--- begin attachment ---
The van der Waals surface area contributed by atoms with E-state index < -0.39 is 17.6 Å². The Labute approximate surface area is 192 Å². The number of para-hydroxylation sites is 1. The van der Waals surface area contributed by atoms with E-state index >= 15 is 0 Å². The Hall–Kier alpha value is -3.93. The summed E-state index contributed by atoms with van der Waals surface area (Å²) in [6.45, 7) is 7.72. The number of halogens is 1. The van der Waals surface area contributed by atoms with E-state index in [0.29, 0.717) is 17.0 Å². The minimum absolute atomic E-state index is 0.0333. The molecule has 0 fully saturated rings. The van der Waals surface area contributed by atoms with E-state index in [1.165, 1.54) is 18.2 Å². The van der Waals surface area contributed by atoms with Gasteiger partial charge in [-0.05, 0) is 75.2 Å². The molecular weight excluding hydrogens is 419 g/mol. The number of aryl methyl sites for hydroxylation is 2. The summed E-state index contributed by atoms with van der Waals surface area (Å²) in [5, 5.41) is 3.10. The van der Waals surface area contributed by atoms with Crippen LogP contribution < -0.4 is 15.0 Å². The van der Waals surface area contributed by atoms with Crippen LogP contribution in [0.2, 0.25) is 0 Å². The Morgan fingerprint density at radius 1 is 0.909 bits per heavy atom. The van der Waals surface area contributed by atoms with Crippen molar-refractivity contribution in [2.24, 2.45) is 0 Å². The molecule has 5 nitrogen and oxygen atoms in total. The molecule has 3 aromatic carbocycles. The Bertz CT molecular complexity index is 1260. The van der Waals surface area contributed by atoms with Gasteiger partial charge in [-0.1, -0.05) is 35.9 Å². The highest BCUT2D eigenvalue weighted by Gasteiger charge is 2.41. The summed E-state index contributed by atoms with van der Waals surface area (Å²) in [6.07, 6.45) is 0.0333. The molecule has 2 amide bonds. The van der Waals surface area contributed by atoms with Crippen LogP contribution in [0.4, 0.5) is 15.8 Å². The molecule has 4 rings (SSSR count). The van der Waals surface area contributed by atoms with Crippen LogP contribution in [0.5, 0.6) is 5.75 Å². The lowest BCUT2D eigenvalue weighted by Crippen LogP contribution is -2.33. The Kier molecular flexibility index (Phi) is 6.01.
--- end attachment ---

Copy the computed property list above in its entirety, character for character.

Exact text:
The van der Waals surface area contributed by atoms with E-state index < -0.39 is 17.6 Å². The Labute approximate surface area is 192 Å². The number of para-hydroxylation sites is 1. The van der Waals surface area contributed by atoms with E-state index >= 15 is 0 Å². The Hall–Kier alpha value is -3.93. The summed E-state index contributed by atoms with van der Waals surface area (Å²) in [6.45, 7) is 7.72. The number of halogens is 1. The van der Waals surface area contributed by atoms with E-state index in [0.29, 0.717) is 17.0 Å². The minimum absolute atomic E-state index is 0.0333. The molecule has 0 fully saturated rings. The van der Waals surface area contributed by atoms with E-state index in [1.165, 1.54) is 18.2 Å². The van der Waals surface area contributed by atoms with Gasteiger partial charge in [-0.05, 0) is 75.2 Å². The molecular weight excluding hydrogens is 419 g/mol. The number of aryl methyl sites for hydroxylation is 2. The summed E-state index contributed by atoms with van der Waals surface area (Å²) in [5, 5.41) is 3.10. The van der Waals surface area contributed by atoms with Crippen LogP contribution < -0.4 is 15.0 Å². The van der Waals surface area contributed by atoms with Crippen LogP contribution in [0.2, 0.25) is 0 Å². The Morgan fingerprint density at radius 1 is 0.909 bits per heavy atom. The van der Waals surface area contributed by atoms with Crippen molar-refractivity contribution in [2.24, 2.45) is 0 Å². The molecule has 5 nitrogen and oxygen atoms in total. The molecule has 3 aromatic carbocycles. The Bertz CT molecular complexity index is 1260. The van der Waals surface area contributed by atoms with Gasteiger partial charge in [-0.1, -0.05) is 35.9 Å². The highest BCUT2D eigenvalue weighted by Gasteiger charge is 2.41. The summed E-state index contributed by atoms with van der Waals surface area (Å²) in [6.07, 6.45) is 0.0333. The molecule has 2 amide bonds. The van der Waals surface area contributed by atoms with Crippen LogP contribution in [0.4, 0.5) is 15.8 Å². The molecule has 4 rings (SSSR count). The van der Waals surface area contributed by atoms with Crippen LogP contribution in [0.5, 0.6) is 5.75 Å². The lowest BCUT2D eigenvalue weighted by Crippen LogP contribution is -2.33. The Kier molecular flexibility index (Phi) is 6.01.